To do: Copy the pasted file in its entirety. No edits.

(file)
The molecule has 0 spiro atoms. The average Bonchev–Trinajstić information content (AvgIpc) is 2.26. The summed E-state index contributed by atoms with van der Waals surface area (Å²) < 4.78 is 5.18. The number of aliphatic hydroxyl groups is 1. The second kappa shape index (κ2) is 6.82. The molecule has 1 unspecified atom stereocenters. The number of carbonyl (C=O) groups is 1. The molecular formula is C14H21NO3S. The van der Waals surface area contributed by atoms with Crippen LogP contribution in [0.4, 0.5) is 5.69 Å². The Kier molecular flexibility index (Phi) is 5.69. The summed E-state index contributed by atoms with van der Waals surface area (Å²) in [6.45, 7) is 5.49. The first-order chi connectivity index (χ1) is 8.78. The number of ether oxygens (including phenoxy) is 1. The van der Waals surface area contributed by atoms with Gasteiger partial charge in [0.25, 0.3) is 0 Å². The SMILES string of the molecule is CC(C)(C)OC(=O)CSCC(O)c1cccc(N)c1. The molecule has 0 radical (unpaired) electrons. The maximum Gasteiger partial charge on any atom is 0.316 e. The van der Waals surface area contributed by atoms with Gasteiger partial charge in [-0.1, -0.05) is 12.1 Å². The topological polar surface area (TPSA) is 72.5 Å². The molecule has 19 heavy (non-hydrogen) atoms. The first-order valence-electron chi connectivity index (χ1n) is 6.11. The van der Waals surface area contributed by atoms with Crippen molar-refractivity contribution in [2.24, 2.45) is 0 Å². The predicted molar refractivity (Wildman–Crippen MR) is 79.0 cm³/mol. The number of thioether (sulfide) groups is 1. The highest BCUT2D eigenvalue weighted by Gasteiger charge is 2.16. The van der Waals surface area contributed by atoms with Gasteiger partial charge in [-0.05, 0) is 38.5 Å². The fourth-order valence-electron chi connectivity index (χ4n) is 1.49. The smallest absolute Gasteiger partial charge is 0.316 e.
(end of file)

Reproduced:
The molecule has 0 spiro atoms. The average Bonchev–Trinajstić information content (AvgIpc) is 2.26. The summed E-state index contributed by atoms with van der Waals surface area (Å²) < 4.78 is 5.18. The number of aliphatic hydroxyl groups is 1. The second kappa shape index (κ2) is 6.82. The molecule has 1 unspecified atom stereocenters. The number of carbonyl (C=O) groups is 1. The molecular formula is C14H21NO3S. The van der Waals surface area contributed by atoms with Crippen LogP contribution in [0.4, 0.5) is 5.69 Å². The Kier molecular flexibility index (Phi) is 5.69. The summed E-state index contributed by atoms with van der Waals surface area (Å²) in [6.45, 7) is 5.49. The first-order chi connectivity index (χ1) is 8.78. The number of ether oxygens (including phenoxy) is 1. The van der Waals surface area contributed by atoms with Gasteiger partial charge in [0.25, 0.3) is 0 Å². The SMILES string of the molecule is CC(C)(C)OC(=O)CSCC(O)c1cccc(N)c1. The molecule has 0 radical (unpaired) electrons. The maximum Gasteiger partial charge on any atom is 0.316 e. The van der Waals surface area contributed by atoms with Gasteiger partial charge in [-0.1, -0.05) is 12.1 Å². The topological polar surface area (TPSA) is 72.5 Å². The molecule has 19 heavy (non-hydrogen) atoms. The first-order valence-electron chi connectivity index (χ1n) is 6.11. The van der Waals surface area contributed by atoms with Crippen molar-refractivity contribution in [2.24, 2.45) is 0 Å². The predicted molar refractivity (Wildman–Crippen MR) is 79.0 cm³/mol. The number of thioether (sulfide) groups is 1. The highest BCUT2D eigenvalue weighted by Gasteiger charge is 2.16. The van der Waals surface area contributed by atoms with Gasteiger partial charge in [-0.05, 0) is 38.5 Å². The fourth-order valence-electron chi connectivity index (χ4n) is 1.49. The smallest absolute Gasteiger partial charge is 0.316 e.